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OUT ON CITY'S EDGE, UB CAN DO A LOT TO REVITALIZE A COMMUNITY

Ever since the University at Buffalo moved its heart and soul to the Amherst plains, the South Campus -- once the only campus -- has played second fiddle. The City of Buffalo, especially its University Heights community, suffered a great loss almost without realizing it. Except for student housing and a bar scene, UB began to make but a small footprint on the way things went in University Heights and nearby.

So plans announced Friday carry special importance to both the university and its surrounding neighborhoods.

First of all, it's obviously wise for the university to invest in its South Campus facilities through expansion and rehabilitation.

More than $100 million is to be sought for transforming the South Campus into what UB calls "a premier health-sciences and research center." In the scheme of things, the center will "serve as both the anchor and catalyst for the redevelopment of the entire University Community." If nothing else, the money and the plans are signs the university intends to flourish at its old site as well as out in Amherst. They are most welcome signs.

But what puts UB's plans outside the obvious are the roles the university intends to play in the surrounding communities. It's important to note from the start that what today's UB planners call the University Community extends farther afield than the university has sometimes envisioned its beneficial influence reaching. To cite on example, the Town of Tonawanda's Kenilworth section has had but sparse ties with the university in years past, but it's included in the University Community Initiative planning area. The broader vision is good news. It recognizes that UB is the area's biggest institution -- one with responsibilities that extend beyond its campus boundaries. It begins to put into action some of the new talk about regionalism.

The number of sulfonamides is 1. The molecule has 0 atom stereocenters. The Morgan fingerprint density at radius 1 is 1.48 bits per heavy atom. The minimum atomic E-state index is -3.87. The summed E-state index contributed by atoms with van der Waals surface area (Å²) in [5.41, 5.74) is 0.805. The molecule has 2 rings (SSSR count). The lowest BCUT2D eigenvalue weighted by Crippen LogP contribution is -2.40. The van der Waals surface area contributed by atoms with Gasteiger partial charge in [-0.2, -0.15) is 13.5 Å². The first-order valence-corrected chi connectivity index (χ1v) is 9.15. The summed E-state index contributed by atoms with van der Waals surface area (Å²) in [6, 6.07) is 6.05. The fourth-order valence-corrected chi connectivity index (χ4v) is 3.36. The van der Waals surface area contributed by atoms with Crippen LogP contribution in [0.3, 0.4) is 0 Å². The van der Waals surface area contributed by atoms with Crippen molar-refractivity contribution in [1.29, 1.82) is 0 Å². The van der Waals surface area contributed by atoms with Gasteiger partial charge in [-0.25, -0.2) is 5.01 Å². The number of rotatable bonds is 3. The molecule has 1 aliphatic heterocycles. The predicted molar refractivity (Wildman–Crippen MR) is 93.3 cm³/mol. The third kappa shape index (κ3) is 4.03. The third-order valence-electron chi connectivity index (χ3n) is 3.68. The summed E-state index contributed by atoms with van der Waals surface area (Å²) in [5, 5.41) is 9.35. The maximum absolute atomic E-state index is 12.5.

The University Community, as newly defined, has been losing population over a 25-year period. While its neighborhoods have their distinct character, the overall population cuts across many economic classes. The intent is to preserve and strengthen those neighborhoods. The vision for the future, in UB's words, is "a lively, cross-class, multicultural community with a high quality of life."

UB rightly sees its South Campus location as special, at once a neutral location at the meeting point of four governmental jurisdictions, city and suburban, and a natural center for future initiatives.

One emphasis is on housing. Through a real-estate development organization meant to be funded by private corporations, deteriorating houses will be bought, renovated and sold, primarily to middle-income families and upwardly mobile residents.

Particularly innovative is a plan for what is called the Regional Community Policing Resource Center, involving seven police departments in a combined public-safety and crime-prevention effort in the University Community. It will function from "a neutral site" on campus.

A third emphasis is education, a most natural one, involving elementary and secondary school pupils and adult education and training programs.

Given its size and location, the university can bring great benefit to its neighbors. May it happen. And may other initiatives follow.

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